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May 20, 2017

Waterspout in Florida


From Astronomy Picture of the Day:


What's happening over the water? Pictured above is one of the better images yet recorded of a waterspout, a type of tornado that occurs over water. Waterspouts are spinning columns of rising moist air that typically form over warm water. Waterspouts can be as dangerous as tornadoes and can feature wind speeds over 200 kilometers per hour. Some waterspouts form away from thunderstorms and even during relatively fair weather. Waterspouts may be relatively transparent and initially visible only by an unusual pattern they create on the water. The above image was taken earlier this month near Tampa Bay, Florida. The Atlantic Ocean off the coast of Florida is arguably the most active area in the world for waterspouts, with hundreds forming each year. Some people speculate that waterspouts are responsible for some of the losses recorded in the Bermuda Triangle.

May 20, 2017 at 12:01 PM | Permalink


OK that's just plain freaky, rational explanation aside!

Posted by: tamra | May 20, 2017 5:07:09 PM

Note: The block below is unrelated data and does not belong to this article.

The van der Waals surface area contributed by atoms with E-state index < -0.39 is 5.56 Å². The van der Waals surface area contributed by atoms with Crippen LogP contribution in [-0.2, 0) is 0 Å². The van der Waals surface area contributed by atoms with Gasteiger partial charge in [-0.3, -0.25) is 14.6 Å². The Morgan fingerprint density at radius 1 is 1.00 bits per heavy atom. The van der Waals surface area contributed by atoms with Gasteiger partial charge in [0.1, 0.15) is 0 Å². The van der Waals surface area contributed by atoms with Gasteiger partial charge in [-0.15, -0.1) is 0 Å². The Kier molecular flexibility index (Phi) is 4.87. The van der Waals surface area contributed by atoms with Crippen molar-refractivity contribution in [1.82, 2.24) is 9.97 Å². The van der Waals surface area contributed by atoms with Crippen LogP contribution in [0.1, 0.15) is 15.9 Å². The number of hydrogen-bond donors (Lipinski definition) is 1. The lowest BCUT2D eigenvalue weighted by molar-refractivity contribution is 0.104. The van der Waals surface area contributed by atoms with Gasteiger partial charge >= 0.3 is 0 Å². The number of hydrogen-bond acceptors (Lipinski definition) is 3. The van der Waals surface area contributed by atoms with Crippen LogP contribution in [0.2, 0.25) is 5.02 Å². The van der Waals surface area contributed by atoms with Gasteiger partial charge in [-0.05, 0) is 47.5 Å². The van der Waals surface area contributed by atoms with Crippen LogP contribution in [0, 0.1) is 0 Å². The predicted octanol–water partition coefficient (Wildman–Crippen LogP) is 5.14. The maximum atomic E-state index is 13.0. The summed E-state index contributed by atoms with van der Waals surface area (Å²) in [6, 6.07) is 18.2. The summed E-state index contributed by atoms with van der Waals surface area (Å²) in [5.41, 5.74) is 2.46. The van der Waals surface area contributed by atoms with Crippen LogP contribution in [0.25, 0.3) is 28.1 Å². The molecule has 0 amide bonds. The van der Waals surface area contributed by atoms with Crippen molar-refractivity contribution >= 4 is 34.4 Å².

In comparison, the US gets far less (and mostly weaker) storms; the Atlantic simply doesn't generate as much thermal energy as the Pacific:


This isn't a "my cat is blacker than yours" argument (thumbs-up for gray cat).

Posted by: Fred | May 20, 2017 4:24:16 PM

I've never seen a photo like that!


I have been in a sailing race where I've witnessed a 747 taking off at Kai Tak airport and one of the wingtip vortices spun onto the sea and slammed a boat over instantly. Something to behold.

As an aside, US gets hurricanes, Asia gets typhoons.

Phillipines gets the brunt:


Plus volcanos and earthquakes. Still the prettiest part of our planet, when you take time to know where to go.

Posted by: Fred | May 20, 2017 4:02:11 PM

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